Ann Insker

Charity begins…

I spent yesterday searching through boxes (musty cardboard “bone boxes” very familiar to UK archaeologists) in Nottingham Museum’s storage room (many thanks to Ann Insker), looking for C19th mass-produced miniatures. I found just one example (which might be earlier than the C19th, although the accompanying ceramics were certainly from the first half of that century) which was better than none! Indeed I found very little C19th material compared with medieval and Roman, which probably reflects the cavalier attitude of many/most archaeologists in the past (myself included) to all that rubbish in the “overburden” which was almost always either removed by machine or chucked in a big bag labelled “unstratified.”

I’ve lived to regret that, as now I study and research the very material we then ignored, and often perhaps still undervalue in the UK, especially as I see how important it is to archaeologists outside Britain, where a single clay pipe stem or sherd of transfer-printed pottery, things I rootled through by the score in unlabelled bags in the museum, can be of tremendous archaeological value.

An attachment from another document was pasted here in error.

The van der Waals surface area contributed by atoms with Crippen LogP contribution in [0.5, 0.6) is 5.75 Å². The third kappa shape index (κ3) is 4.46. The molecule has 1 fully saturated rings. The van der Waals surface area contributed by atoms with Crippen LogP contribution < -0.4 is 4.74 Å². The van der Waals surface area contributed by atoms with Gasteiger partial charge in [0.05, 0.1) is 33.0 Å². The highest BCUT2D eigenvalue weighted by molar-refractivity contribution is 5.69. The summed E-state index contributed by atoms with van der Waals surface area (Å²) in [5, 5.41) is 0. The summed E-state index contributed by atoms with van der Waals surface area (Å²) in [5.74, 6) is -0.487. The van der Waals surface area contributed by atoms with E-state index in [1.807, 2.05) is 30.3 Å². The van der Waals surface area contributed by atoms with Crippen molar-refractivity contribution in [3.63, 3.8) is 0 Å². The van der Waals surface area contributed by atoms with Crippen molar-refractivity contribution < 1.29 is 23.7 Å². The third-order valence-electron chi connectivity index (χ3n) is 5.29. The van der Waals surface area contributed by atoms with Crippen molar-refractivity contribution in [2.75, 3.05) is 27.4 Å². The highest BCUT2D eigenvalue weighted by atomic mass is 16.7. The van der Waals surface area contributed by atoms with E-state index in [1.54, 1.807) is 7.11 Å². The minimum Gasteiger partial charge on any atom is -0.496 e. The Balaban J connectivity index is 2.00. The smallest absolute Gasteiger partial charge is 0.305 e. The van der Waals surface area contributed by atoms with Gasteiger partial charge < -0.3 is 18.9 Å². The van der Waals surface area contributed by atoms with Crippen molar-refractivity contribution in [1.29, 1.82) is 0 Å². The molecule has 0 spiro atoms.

So today I’ve begun to research my single discovery, an unglazed miniature of three figures labelled “CHARITY” (see below). Not Faith, Hope and Charity, unless those words were on the now lost upper part of the ceramic. The central figure appears to be male. It was excavated in 1966 from a pit on the north side of Newdigate House, Castle Gate, Nottingham, now a posh restaurant but important as the place where the growing of celery in England was apparently first promoted. That’s all I know at present…

Charity figurine